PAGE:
January 23*: The Colonial Atmospheric Theaters of the Goldstein Brothers: Jonathan A. Boschen, Film and theater historian, Award winning videographer
Boschen compares and contrasts two single screen atmospheric theaters: the Greenfield (MA) Garden Theater and Athol (MA) Capitol Theater. Both theaters were built for the Goldstein Brothers, designed by the Mowl & Rand Architectural firm. Instead of using an exotic theme as was common of other atmospheric theaters of the time period, these two used a colonial themed. Boschen presents a unique digital virtual tour using old photographs and architectural drawings. The theaters are no longer standing—the Garden was split up into a multiplex and the Capitol was demolished in the 1960s. He explores how the two theaters contributed to their communities through the decades.
January 30: Horseback, Harp, and Flute, OH MY! Kirsten Lipkens, Education Director, Springfield Symphony Orchestra
Climb into the saddles of some of the greatest thoroughbred composers—and prepare yourself for a wild ride! This lecture is an entertaining and informative overview of the amazing music that is programmed on the Springfield Symphony Orchestra’s February 8, 2020, concert. Learn about the composers, the guest artists, and the music that will be presented. Vouchers for discounted tickets will be available.
February 6: The Seven Sisters Go to War: American Women’s Colleges During World War II Amanda Goodheart Parks, Ph.D.
Between 1941 and 1945, the U.S. government recruited students from the Seven Sisters, a prestigious group of women’s colleges, for service in the armed forces. From secret code breaking courses to naval officer training schools, these elite colleges—and their students—helped secure an Allied victory during World War II. This lecture will chronicle the contributions of American women’s colleges to World War II with a special focus on the women of Mount Holyoke, Radcliffe, Smith, and Wellesley Colleges.
February 13*: A Valentine for Planet Earth Jack Megas, planetarium educator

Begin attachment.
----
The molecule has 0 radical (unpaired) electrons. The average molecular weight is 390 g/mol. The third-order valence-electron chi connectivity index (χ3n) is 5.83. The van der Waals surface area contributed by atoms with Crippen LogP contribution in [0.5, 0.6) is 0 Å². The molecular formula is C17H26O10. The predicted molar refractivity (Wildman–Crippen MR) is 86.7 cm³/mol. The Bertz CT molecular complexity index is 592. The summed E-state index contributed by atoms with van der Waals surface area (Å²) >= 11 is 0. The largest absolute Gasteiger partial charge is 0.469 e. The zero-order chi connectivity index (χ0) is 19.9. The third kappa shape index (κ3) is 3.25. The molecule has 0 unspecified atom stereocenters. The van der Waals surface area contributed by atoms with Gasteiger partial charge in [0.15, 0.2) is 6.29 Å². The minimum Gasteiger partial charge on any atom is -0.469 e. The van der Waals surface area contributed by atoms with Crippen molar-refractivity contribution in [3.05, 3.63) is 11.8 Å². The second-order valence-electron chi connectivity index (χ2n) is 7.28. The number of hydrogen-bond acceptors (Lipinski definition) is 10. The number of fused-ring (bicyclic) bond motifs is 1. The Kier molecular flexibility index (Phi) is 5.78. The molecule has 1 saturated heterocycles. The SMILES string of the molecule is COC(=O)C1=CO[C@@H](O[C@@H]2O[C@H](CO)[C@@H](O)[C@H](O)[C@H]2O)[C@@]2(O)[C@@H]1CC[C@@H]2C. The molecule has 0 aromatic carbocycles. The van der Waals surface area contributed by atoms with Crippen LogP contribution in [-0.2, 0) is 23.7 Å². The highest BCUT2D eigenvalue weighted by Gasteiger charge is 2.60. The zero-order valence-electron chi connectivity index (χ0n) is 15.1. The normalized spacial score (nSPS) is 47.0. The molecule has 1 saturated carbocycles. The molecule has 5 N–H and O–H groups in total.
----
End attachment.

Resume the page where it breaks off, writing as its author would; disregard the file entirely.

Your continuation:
A scientist looks at what makes Mother Earth Special. This lecture is a love letter to our planet.
February 20: NO LECTURE: Please visit the Museums for School Vacation Week Family Fun Programing: Sugar Rush
Just over a year after Robert E. Lee relinquished his sword, a band of Union and Confederate veterans dusted off their guns. These former foes, however, had no intention of reigniting the Civil War. Instead, they fought side by side to undertake one of the most fantastical missions in military history—to seize the British province of Canada and hold it hostage until the independence of Ireland was secured. In this talk, learn the outlandish, little-known story of the self-proclaimed Irish Republican Army that carried out five attacks on Canada—known collectively as the Fenian Raids—between 1866 and 1871.
March 5: Exhibition on Screen: Lucian Freud: A Self-Portrait
Exploring one of the most highly original and popular artists of recent years—the grandson of Sigmund Freud—who was a key figure in London’s radical post-war art scene. For the first time in history the Royal Academy of Arts in London, in collaboration with the Museum of Fine Arts in Boston, is bringing together Lucian Freud’s self-portraits. The exhibition will display more than fifty paintings, prints, and drawings in which this modern master of British art turned his unflinching eye firmly on himself. One of the most celebrated painters of our time, Lucian Freud is also one of very few 20th-century artists who portrayed themselves with such consistency. Spanning nearly seven decades his self-portraits give a fascinating insight into both his psyche and his development as a painter, from his earliest portrait painted in 1939 to the final one executed sixty-four years later. When seen together, his portraits represent an engrossing study into the dynamic of ageing and the process of self-representation. This intensely compelling exhibition creates a unique opportunity for EXHIBITION ON SCREEN to reveal the life’s work of a master in one show.